The leader of Mexico's Zapatista rebels has said he will return to his jungle stronghold in the southern state of Chiapas after his attempt to address Congress was blocked.
Subcomandante Marcos blamed the government and legislators for ignoring what he said was a massive show of public support for his movement's demands on indigenous rights.
He said he would find new ways to continue the struggle which started with the 1994 uprising in Chiapas.
The caveman politicians think that they can continue to operate with the racist, arrogant and authoritarian positions of the colonial era
Subcomandante Marcos and other rebel commanders arrived in Mexico City over a week ago, after a two-week national tour to highlight their demands.
President Vicente Fox, who has staked his reputation on reaching a peace agreement with the rebels, urged the Zapatistas to stay.
But the rebel leader accused the president of making empty gestures in calling for talks without meeting the rebels' conditions for dialogue.
The Zapatistas have been demanding that an Indian rights bill, based on a 1996 agreement with the government of the time, be passed. He also says he must be allowed to address Congress in full.
Legislators from several parties say the bill needs some modification, and say Marcos should only be invited to meet a 20-member congressional committee.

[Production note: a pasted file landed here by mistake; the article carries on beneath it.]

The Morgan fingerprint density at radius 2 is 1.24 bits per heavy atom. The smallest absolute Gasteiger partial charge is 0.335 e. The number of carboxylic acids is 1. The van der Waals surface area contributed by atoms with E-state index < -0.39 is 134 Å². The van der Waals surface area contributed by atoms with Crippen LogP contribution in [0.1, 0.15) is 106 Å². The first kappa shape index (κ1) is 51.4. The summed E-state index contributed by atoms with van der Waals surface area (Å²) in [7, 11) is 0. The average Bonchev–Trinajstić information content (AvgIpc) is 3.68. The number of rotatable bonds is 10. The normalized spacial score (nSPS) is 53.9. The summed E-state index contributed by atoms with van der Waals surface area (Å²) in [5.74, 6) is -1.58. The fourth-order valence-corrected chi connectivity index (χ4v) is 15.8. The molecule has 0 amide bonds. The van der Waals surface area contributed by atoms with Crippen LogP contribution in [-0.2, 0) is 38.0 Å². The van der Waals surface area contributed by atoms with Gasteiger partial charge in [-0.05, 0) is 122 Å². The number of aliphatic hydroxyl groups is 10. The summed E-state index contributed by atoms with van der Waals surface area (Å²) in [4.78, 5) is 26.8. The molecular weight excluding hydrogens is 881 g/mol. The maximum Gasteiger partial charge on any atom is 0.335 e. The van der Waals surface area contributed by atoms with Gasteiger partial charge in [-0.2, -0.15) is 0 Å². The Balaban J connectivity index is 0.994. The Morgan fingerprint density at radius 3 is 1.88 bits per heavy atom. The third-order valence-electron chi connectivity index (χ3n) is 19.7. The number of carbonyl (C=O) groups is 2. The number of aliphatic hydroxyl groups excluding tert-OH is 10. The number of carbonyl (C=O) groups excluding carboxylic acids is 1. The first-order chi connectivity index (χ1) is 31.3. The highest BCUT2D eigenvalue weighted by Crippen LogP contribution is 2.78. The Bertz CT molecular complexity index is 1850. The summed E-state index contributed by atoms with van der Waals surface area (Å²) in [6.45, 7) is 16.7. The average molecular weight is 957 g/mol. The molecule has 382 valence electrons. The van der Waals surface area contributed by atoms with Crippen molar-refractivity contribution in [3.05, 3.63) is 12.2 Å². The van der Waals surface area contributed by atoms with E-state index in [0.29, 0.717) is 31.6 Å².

Subcomandante Marcos had earlier threatened to remain in the capital until a bill of Indian rights was passed.
However, announcing his departure, he said he was frustrated by "caveman politicians" who had refused to let him address Congress.
"Congress has been taken hostage by those who prefer to close their eyes to the national and international mobilisation in favour of the Zapatista cause," he said.
The Mexican flag waves over hundreds of thousands of Zapatista supporters in Mexico City's main Zocalo plaza Sunday, March 11, 2001. The national palace building is on the left. A caravan of Zapatisa commanders and hundreds of followers were enthusiastically recieved by supporters upon arriving at the capital from their two-week trip from the state of Chiapas. (AP Photo/Victor R. Caivano)
"The intolerance of the political class is clear."
Before leaving the capital next Friday, the Zapatistas plan to hold a series of mass rallies to protest at what they call the politicians' intransigence and to thank the people of Mexico City for their support.
More than 100,000 people attended an unprecedented Zapatista rally in the city's central square on 11 March.
The rebel leader said the show of support for the Zapatista cause had permanently changed Mexico's political and social landscape.
"This movement by common people has just begun and no one can stop it," he said.
Marcos did not elaborate on the form the Zapatista struggle would take on their return to the jungle.
Copyright 2001 BBC